Is there any help for pearl mussels?
We hear and read so much about plants and animal species being threatened by extinction, but not all species make headlines, like for instance the freshwater pearl mussel with the beautiful name Margaritifera margaritifera. Not only oysters and other marine molluscs produce pearls: the freshwater pearl mussel of the holarctic region on both sides of the Atlantic has for centuries yielded valuable wild pearls, too. But the times when these bog mussels were literally plastering the beds of fast flowing streams of areas poor in nutrients and calcium are nearly over – and that despite the fact that this animal can probably reach an age of 200 or even more years. —>—>
But to earwigs, centipedes and leeches it comes natural to be a good mother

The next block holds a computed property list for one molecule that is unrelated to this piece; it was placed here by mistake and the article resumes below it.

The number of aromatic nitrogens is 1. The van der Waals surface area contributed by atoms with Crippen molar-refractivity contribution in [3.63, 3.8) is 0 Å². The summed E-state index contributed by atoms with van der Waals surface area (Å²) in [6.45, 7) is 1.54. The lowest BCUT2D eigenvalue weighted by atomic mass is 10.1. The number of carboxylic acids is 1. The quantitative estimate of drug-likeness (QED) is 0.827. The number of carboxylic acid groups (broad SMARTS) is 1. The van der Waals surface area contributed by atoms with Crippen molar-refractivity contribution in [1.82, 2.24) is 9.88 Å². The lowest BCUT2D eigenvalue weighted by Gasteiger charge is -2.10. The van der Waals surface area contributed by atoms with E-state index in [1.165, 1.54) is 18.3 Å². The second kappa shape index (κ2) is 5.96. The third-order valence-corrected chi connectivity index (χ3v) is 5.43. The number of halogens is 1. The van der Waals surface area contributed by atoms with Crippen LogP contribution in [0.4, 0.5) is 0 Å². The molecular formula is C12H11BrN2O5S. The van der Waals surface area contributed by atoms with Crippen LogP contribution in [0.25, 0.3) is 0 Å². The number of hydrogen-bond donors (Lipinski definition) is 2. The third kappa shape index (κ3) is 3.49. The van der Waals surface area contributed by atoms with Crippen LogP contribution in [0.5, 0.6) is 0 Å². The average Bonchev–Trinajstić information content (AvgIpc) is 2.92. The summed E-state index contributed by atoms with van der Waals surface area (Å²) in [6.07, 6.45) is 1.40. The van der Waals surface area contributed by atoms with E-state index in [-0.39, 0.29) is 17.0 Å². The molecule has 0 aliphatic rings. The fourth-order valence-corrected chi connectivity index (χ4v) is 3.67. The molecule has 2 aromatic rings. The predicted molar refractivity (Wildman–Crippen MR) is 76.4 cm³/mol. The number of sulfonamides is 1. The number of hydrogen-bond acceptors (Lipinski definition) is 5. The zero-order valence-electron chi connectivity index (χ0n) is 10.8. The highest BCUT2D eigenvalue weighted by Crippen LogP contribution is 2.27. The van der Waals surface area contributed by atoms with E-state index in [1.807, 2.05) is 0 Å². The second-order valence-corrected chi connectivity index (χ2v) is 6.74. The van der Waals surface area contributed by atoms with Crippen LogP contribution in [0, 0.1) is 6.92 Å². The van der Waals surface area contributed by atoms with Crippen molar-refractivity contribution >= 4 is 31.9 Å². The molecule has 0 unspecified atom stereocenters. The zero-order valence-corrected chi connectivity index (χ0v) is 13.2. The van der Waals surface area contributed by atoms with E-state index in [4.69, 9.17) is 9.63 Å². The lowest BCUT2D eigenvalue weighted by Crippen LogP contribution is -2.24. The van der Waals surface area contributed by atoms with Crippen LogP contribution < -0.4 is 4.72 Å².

Nobody would deny that it is a heart-warming experience to see how mothers devote themselves to their children. But it is even more touching to witness how some of the so-called “lowly creatures” look after their young like, for example, spiders (and my blog on the Jamaica red-back spider, also known as the Black Widow, has already been written, but not yet made public), but also earwigs, centipedes and leeches; how they protect, defend, feed and clean the little ones. —>
Suspense is a way of (arrested) Life
The idea that the earliest forms of life arrived on Earth from elsewhere in the universe and then “took off” here, is not mine. It is not even new and some learned “savants” subscribe to it. Hoyle and Wickramasinghe once suggested that this kind of “seeding” still occurs and life on Earth has a cosmic ancestry. Irrespective of whether that’s the case, let’s examine which multicellular organisms, now present on Earth, could perhaps survive space travel. —>